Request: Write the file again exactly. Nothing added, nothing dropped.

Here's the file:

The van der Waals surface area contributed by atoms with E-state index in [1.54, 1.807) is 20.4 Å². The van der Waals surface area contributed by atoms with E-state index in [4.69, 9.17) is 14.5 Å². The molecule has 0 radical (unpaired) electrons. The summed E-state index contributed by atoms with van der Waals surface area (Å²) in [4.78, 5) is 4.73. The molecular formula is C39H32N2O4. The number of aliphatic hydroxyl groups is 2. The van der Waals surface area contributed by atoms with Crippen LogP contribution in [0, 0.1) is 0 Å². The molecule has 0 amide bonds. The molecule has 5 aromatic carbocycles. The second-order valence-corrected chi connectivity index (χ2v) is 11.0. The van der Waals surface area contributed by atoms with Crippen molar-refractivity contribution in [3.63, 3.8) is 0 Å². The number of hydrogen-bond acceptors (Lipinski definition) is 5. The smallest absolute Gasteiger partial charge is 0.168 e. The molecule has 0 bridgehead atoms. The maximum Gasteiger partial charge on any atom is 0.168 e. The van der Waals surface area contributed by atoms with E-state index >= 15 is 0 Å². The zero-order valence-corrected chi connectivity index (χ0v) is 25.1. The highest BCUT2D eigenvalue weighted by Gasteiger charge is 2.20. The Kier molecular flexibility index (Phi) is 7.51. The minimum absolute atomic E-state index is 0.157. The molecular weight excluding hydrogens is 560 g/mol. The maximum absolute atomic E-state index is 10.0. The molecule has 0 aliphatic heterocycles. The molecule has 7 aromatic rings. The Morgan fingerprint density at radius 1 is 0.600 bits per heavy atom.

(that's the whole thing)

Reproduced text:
The van der Waals surface area contributed by atoms with E-state index in [1.54, 1.807) is 20.4 Å². The van der Waals surface area contributed by atoms with E-state index in [4.69, 9.17) is 14.5 Å². The molecule has 0 radical (unpaired) electrons. The summed E-state index contributed by atoms with van der Waals surface area (Å²) in [4.78, 5) is 4.73. The molecular formula is C39H32N2O4. The number of aliphatic hydroxyl groups is 2. The van der Waals surface area contributed by atoms with Crippen LogP contribution in [0, 0.1) is 0 Å². The molecule has 0 amide bonds. The molecule has 5 aromatic carbocycles. The second-order valence-corrected chi connectivity index (χ2v) is 11.0. The van der Waals surface area contributed by atoms with Crippen molar-refractivity contribution in [3.63, 3.8) is 0 Å². The number of hydrogen-bond acceptors (Lipinski definition) is 5. The smallest absolute Gasteiger partial charge is 0.168 e. The molecule has 0 bridgehead atoms. The maximum Gasteiger partial charge on any atom is 0.168 e. The van der Waals surface area contributed by atoms with E-state index >= 15 is 0 Å². The zero-order valence-corrected chi connectivity index (χ0v) is 25.1. The highest BCUT2D eigenvalue weighted by Gasteiger charge is 2.20. The Kier molecular flexibility index (Phi) is 7.51. The minimum absolute atomic E-state index is 0.157. The molecular weight excluding hydrogens is 560 g/mol. The maximum absolute atomic E-state index is 10.0. The molecule has 0 aliphatic heterocycles. The molecule has 7 aromatic rings. The Morgan fingerprint density at radius 1 is 0.600 bits per heavy atom.